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PostPosted: Thu Sep 29, 2011 3:38 am 
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Joined: Thu Sep 29, 2011 3:18 am
Posts: 3
Hello everyone!

I was having some problems with crypt() so I wrote a function to make hashing passwords MUCH easier:

Syntax: [ Download ] [ Hide ]
<?php
function hasher($info, $encdata = false)
{
  $strength = "08";
  //if encrypted data is passed, check it against input ($info)
  if ($encdata) {
    if (substr($encdata, 0, 60) == crypt($info, "$2a$".substr($encdata, 4, 2)."$".substr($encdata, 60))) {
      return true;
    }
    else {
      return false;
    }
  }
  else {
  //make a salt and hash it with input, and add salt to end
  $salt = "";
  for ($i = 0; $i < 22; $i++) {
    $salt .= substr("./ABCDEFGHIJKLMNOPQRSTUVWXYZabcdefghijklmnopqrstuvwxyz0123456789", mt_rand(0, 63), 1);
  }
  //return 82 char string (60 char hash & 22 char salt)
return crypt($info, "$2a$".$strength."$".$salt).$salt;
}
}
?>
 

if just data is passed to it, it will hash it with a randomly generated salt then append the hash to the end. if you wish to compare input to a hash, you just feed it the input, then the hash, it will retrieve the salt from the hash and then hash the input with it, and compare it to the hash you fed it. It is a cryptographic function optimized for hashing passwords

I hope some of you find this useful. I published this on the crypt() manual, but I saw this forum and liked it, and wanted to make a first post that was useful to someone. Hope this helps, criticism is welcome! Moore's law compatibility is controlled via the $strength var, that controls the difficulty of the hashing function. This is as secure as password hashing really gets.

It's my own drop in replacement for PHPass basically.


Last edited by fourthwall on Thu Sep 29, 2011 10:07 am, edited 1 time in total.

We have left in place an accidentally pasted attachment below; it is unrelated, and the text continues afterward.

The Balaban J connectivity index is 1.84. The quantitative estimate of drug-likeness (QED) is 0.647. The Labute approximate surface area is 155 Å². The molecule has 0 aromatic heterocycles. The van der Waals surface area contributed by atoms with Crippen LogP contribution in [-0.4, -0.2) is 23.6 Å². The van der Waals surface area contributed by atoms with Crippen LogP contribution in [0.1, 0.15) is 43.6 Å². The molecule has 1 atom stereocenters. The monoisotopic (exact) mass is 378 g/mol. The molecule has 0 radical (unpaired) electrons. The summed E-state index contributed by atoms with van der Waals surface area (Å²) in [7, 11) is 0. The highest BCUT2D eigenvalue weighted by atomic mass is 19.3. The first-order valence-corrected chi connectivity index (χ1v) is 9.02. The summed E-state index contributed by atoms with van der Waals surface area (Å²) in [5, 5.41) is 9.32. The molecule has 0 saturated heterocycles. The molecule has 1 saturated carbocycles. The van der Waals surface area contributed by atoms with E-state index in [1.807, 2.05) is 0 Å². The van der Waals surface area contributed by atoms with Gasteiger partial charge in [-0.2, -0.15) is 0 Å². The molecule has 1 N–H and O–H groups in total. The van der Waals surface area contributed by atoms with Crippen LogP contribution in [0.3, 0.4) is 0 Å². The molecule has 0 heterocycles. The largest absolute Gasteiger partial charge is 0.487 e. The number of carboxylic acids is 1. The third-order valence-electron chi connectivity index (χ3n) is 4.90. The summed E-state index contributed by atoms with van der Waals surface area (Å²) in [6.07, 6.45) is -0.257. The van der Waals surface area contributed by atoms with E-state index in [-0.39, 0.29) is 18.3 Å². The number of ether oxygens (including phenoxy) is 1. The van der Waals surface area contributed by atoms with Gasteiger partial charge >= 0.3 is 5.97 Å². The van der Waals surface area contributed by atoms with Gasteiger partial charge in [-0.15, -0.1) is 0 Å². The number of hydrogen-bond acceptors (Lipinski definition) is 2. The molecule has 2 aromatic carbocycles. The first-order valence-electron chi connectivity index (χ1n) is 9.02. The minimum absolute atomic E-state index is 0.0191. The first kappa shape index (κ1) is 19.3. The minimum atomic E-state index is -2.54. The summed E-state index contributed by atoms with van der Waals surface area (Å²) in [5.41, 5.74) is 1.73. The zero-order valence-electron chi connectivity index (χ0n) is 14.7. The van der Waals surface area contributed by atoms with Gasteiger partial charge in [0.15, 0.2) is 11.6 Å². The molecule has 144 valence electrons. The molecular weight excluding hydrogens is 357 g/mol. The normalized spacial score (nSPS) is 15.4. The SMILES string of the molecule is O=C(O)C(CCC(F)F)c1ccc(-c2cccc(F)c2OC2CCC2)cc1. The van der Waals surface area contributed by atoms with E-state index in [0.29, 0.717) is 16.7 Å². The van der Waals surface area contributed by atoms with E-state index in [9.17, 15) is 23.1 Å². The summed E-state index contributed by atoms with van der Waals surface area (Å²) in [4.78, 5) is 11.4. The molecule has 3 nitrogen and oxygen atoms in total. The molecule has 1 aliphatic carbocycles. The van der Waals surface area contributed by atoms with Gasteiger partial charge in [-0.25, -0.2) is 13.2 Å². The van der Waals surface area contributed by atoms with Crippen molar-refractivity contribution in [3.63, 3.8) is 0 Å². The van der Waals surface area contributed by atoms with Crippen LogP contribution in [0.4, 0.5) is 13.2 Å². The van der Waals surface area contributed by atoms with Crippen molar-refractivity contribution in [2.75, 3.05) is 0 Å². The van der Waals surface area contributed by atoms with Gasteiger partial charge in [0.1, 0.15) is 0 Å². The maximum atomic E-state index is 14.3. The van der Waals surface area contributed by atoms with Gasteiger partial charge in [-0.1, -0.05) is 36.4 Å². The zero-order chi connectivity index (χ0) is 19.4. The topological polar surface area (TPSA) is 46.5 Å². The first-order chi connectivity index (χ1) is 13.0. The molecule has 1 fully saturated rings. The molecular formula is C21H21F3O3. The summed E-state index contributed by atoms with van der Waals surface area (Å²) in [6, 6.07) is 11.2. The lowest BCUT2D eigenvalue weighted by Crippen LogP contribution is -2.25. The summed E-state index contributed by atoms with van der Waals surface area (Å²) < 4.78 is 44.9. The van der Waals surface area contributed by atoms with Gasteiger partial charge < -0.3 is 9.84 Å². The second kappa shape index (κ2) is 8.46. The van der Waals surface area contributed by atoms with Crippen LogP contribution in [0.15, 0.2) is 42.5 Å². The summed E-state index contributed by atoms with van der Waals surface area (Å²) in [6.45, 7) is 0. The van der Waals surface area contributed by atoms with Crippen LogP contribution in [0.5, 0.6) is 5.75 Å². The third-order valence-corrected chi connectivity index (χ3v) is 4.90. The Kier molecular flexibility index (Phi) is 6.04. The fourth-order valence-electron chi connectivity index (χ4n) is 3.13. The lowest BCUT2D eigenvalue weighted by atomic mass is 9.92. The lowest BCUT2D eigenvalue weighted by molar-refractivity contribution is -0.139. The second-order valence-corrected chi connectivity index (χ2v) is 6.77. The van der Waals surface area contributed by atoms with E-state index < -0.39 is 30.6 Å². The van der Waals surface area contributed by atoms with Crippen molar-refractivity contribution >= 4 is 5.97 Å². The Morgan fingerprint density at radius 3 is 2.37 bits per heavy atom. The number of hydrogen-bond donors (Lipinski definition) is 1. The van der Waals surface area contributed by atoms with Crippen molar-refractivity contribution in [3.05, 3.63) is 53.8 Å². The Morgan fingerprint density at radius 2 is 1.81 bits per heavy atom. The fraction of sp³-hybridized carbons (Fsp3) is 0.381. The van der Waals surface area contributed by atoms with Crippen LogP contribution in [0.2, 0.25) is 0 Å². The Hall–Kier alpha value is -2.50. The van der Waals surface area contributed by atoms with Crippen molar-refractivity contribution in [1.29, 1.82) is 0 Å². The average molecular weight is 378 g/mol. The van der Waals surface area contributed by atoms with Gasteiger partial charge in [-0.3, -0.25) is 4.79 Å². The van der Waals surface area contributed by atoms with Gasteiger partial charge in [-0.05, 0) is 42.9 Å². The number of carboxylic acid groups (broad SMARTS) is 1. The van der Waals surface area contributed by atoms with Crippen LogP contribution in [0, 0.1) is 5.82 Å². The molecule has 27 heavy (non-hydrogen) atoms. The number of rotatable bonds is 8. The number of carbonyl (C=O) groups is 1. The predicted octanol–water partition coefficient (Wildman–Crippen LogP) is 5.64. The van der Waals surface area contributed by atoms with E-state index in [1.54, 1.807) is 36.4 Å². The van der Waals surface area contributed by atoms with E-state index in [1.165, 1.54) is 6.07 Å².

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PostPosted: Thu Sep 29, 2011 5:17 am 
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Joined: Sun Sep 03, 2006 5:19 am
Posts: 1579
Location: Sofia, Bulgaria
1. I don't see what problem with crypt() you had, since you *are* using crypt here.
2. These are two functions rolled into one, a bad smell. I'd split them into hash() and check() halves
3. When checking you are using the $strength as defined in the function not in the hash. This is not necessarily bad, but you must be aware that it will make your hashes not backward compatible.


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PostPosted: Thu Sep 29, 2011 6:13 am 
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Joined: Thu Sep 29, 2011 3:18 am
Posts: 3
It was meant to be a wrapper to simplify password hashing, as it handles salt generation and doesn't require the client code to store the salt separately and pass it back it etc, I found it useful :) and the strength value, it was just there for people to choose it when they implement it.

This is just a simplified wrapper for crypt()


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PostPosted: Thu Sep 29, 2011 10:07 am 
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Joined: Thu Sep 29, 2011 3:18 am
Posts: 3
Okay, it's now reverse compatible with lower strength hashes, thanks for that


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